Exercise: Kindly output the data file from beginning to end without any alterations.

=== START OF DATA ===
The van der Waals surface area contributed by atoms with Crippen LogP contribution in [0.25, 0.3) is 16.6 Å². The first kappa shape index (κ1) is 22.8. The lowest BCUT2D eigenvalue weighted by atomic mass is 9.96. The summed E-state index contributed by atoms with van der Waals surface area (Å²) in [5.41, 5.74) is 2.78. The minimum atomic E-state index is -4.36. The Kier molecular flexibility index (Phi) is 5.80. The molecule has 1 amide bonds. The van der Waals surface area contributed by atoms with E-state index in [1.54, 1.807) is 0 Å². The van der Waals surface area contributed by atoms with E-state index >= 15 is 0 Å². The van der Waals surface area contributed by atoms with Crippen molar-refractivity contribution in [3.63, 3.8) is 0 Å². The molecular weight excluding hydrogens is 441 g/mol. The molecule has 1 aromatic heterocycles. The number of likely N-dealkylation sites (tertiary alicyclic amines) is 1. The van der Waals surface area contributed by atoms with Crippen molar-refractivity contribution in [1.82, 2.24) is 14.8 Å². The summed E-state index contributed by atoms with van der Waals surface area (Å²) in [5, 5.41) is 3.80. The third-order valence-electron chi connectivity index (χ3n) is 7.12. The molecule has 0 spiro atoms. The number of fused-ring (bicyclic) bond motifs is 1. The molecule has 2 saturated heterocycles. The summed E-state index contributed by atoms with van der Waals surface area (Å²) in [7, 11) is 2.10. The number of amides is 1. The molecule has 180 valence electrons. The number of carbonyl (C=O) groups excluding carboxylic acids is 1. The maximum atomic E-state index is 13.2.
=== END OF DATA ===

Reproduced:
The van der Waals surface area contributed by atoms with Crippen LogP contribution in [0.25, 0.3) is 16.6 Å². The first kappa shape index (κ1) is 22.8. The lowest BCUT2D eigenvalue weighted by atomic mass is 9.96. The summed E-state index contributed by atoms with van der Waals surface area (Å²) in [5.41, 5.74) is 2.78. The minimum atomic E-state index is -4.36. The Kier molecular flexibility index (Phi) is 5.80. The molecule has 1 amide bonds. The van der Waals surface area contributed by atoms with E-state index in [1.54, 1.807) is 0 Å². The van der Waals surface area contributed by atoms with E-state index >= 15 is 0 Å². The van der Waals surface area contributed by atoms with Crippen molar-refractivity contribution in [3.63, 3.8) is 0 Å². The molecular weight excluding hydrogens is 441 g/mol. The molecule has 1 aromatic heterocycles. The number of likely N-dealkylation sites (tertiary alicyclic amines) is 1. The van der Waals surface area contributed by atoms with Crippen molar-refractivity contribution in [1.82, 2.24) is 14.8 Å². The summed E-state index contributed by atoms with van der Waals surface area (Å²) in [5, 5.41) is 3.80. The third-order valence-electron chi connectivity index (χ3n) is 7.12. The molecule has 0 spiro atoms. The number of fused-ring (bicyclic) bond motifs is 1. The molecule has 2 saturated heterocycles. The summed E-state index contributed by atoms with van der Waals surface area (Å²) in [7, 11) is 2.10. The number of amides is 1. The molecule has 180 valence electrons. The number of carbonyl (C=O) groups excluding carboxylic acids is 1. The maximum atomic E-state index is 13.2.